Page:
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Whole-genome sequencing could help diagnose someone thought to have a mitochondrial disorder, HealthDay News writes.

A University of Cambridge-led team of researchers analyzed whether whole-genome sequencing was a useful diagnostic test among individuals suspected of having a mitochondrial disorder after common causes were excluded. As they report in the BMJ, the researchers found that whole-genome sequencing identified a definite or probable genetic diagnosis for 31 percent of families in their analysis and a possible diagnosis for a further 2 percent.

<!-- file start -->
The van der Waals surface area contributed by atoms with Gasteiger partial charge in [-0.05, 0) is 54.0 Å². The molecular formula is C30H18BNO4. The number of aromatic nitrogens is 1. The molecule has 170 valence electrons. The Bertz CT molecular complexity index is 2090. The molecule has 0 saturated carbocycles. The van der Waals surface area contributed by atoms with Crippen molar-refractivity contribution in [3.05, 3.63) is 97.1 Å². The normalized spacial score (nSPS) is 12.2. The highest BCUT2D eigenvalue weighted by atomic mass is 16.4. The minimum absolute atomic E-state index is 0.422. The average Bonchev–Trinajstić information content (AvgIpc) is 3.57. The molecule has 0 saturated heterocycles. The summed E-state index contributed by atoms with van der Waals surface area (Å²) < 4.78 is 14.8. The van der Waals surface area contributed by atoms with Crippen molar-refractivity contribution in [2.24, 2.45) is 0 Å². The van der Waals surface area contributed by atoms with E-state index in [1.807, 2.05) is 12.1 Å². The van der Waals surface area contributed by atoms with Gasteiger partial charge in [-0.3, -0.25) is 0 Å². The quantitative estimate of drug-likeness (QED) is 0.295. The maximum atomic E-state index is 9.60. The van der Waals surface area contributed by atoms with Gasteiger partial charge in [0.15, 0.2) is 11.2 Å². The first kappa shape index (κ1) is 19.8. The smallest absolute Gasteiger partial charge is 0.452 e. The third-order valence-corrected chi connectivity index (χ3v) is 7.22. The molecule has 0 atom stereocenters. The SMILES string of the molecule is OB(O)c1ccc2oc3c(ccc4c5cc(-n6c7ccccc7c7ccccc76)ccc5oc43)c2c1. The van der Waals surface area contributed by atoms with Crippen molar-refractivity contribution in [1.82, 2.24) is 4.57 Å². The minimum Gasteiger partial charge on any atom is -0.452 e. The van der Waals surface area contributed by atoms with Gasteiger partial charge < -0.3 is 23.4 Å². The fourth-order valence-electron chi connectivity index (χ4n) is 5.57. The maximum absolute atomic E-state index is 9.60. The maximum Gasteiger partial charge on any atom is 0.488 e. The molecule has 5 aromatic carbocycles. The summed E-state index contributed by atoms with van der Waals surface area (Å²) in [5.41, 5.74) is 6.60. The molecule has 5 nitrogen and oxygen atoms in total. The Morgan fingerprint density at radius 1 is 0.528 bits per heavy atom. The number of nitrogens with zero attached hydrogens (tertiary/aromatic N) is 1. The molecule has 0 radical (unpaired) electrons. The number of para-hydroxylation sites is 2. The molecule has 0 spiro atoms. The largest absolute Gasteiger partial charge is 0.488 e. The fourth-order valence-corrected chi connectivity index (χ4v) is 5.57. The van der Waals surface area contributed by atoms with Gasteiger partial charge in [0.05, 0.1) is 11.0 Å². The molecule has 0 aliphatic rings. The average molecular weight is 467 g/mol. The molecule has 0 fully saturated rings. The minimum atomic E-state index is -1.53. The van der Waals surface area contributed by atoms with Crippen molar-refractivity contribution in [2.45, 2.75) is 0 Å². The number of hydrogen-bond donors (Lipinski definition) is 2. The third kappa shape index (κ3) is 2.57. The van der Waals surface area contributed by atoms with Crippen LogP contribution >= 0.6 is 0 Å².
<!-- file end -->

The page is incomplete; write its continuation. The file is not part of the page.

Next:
Of these diagnoses, 37.5 percent were mitochondrial diagnoses, but 62.5 percent were not. Senior author Patrick Chinnery, a clinical neuroscientist at Cambridge, adds in a statement that conventional tests like invasive muscle biopsies are specifically for mitochondrial disorders and would've have diagnosed the other conditions.

This finding indicates that whole-genome sequencing can aid in diagnosis, the researchers say in their paper. "We recommend that whole genome sequencing should be offered early and before invasive tests such as a muscle biopsy," Chinnery says.

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